Exile. from: La Famiglia Rosselli – Una Tragedia Italiana
Aldo Rosselli. Translated by Inga Pierson
At first glance and especially from a certain distance, Amelia Rosselli, reclining in her rocker on the front porch of the little house at 9 Clark Court in Larchmont, seemed like an elderly American woman – long ago retired. Very thin and bony, wearing a lightweight violet dress and rocking softly, she seemed suspended from time. Perhaps she pondered far away places or a childhood as distant as the moon. Nearing the veranda, you could see her snow-white hair, the stem of her neck swaddled in a black velvet ruff. Her well-lined face and fallen skin were lit by an inner pride. A kind of hidden force, it penetrated her eyes and seemed to have chiseled her pointed chin, making her appear forever on the verge of saying something unexpected and important, certainly not any old thing.
Turning from the sidewalk onto a little path of scattered stones through an unkempt meadow and heading toward the stairs that led to the porch, you would notice the white wooden columns that accentuated the ancient nobility of that crumbling and irreparably decadent house. Then, finally, you would see clearly the anonymous lady seemingly left on her rocker and forgotten there. Arriving at the end of the little path, once you placed your foot on the first stair, you would notice her long tapered fingers resting on the arms of the chair. The skin of her hands was pure ivory, and a diamond shone brightly on her left hand. Her seagreen eyes, shadowed by long white eyelashes, looked perpetually toward an indeterminate distance. But for whatever distant point upon which her gaze seemed to have been fixed, her eyes were nonetheless piercing and inquisitive – as if to ask the approaching stranger who he was and from whence he came. (But this was especially because her eyes were only apparently lost in reverie.)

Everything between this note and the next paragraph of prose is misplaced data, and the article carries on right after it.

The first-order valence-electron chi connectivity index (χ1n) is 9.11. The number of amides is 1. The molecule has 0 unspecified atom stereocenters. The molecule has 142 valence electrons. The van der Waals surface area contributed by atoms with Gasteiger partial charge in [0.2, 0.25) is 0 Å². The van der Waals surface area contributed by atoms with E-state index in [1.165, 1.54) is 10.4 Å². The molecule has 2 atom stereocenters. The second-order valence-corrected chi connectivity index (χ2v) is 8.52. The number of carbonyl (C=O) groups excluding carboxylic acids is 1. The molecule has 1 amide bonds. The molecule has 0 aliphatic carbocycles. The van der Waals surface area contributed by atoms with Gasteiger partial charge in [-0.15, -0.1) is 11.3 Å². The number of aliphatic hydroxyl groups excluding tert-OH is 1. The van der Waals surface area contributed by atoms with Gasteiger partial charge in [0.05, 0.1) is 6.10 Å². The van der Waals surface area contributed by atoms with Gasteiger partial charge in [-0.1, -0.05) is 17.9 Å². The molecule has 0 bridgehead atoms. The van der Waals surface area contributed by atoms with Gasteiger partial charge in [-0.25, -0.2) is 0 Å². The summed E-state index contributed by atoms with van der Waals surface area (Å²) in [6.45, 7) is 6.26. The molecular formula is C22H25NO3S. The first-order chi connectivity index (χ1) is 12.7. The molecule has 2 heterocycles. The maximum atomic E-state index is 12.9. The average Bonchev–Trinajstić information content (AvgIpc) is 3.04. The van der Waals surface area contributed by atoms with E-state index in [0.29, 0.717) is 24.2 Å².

From where, of what provenance? Despite a great deal of patience – which kept that lady lounging in her rocker – the where and the when were questions of the utmost importance. The quiet elegance of her costume and the iridescent flashes of her diamond made it seem as though she had fallen upon the veranda of that decrepit suburban dwelling – with its pathetic, fake neoclassical connotations – like a meteorite. That the “where” was Italy (a certain Italy evoked perhaps by cypresses or lemon trees, living rooms where one could still speak of certain things and in which “bending” had to do with exercise and not ethics) was understood thanks to a rigid simplicity which made it extremely difficult to imagine any other country.
But the “when” was shrouded in mystery. Her solemn countenance and posture could have been something out of the 19th century and, at the same time, any other period of time – centuries away or very recent. That there was something traumatic hidden beneath all this was evident in a silent pause – slightly longer than usual – and a certain reticence that was never less than polite.
But in all likelihood, the man advancing with cautious courtesy toward the stairs and offering his hand knew that the when coincided with a certain ill-fated date – June 9, 1937. That was the day the brutalized bodies of Carlo and Nello Rosselli were found in a ditch near Bagnoles-de-l’Orne – within a couple hundred meters of the splendid reddish and towering Castle of Coutèrne.
From a handshake with both hands, their greeting resembled an embrace. The exclaimed simultaneously, “What a pleasure!” Salvemini who was short and stocky, laughed heartily exposing a large carousel of yellow teeth. A litany of “what a pleasure” -s followed. Meanwhile Signora Amelia, who was now sitting up straight, continued to inquire into her guest’s journey: “How was the train ride? I hope you didn’t have any stopovers … these trips, even if they aren’t so long can be very tiresome.” And Salvemini, enjoying a good laugh, “My dear woman, from Harvard, it’s hardly an arduous journey. I am not exactly a young man but I assure you that, for a 60-something, I’m still in pretty good shape.” The old man, whose words were accompanied by the vivacious gesticulations of his solid, peasant hands, was persuaded to sit on a padded little wicker chair.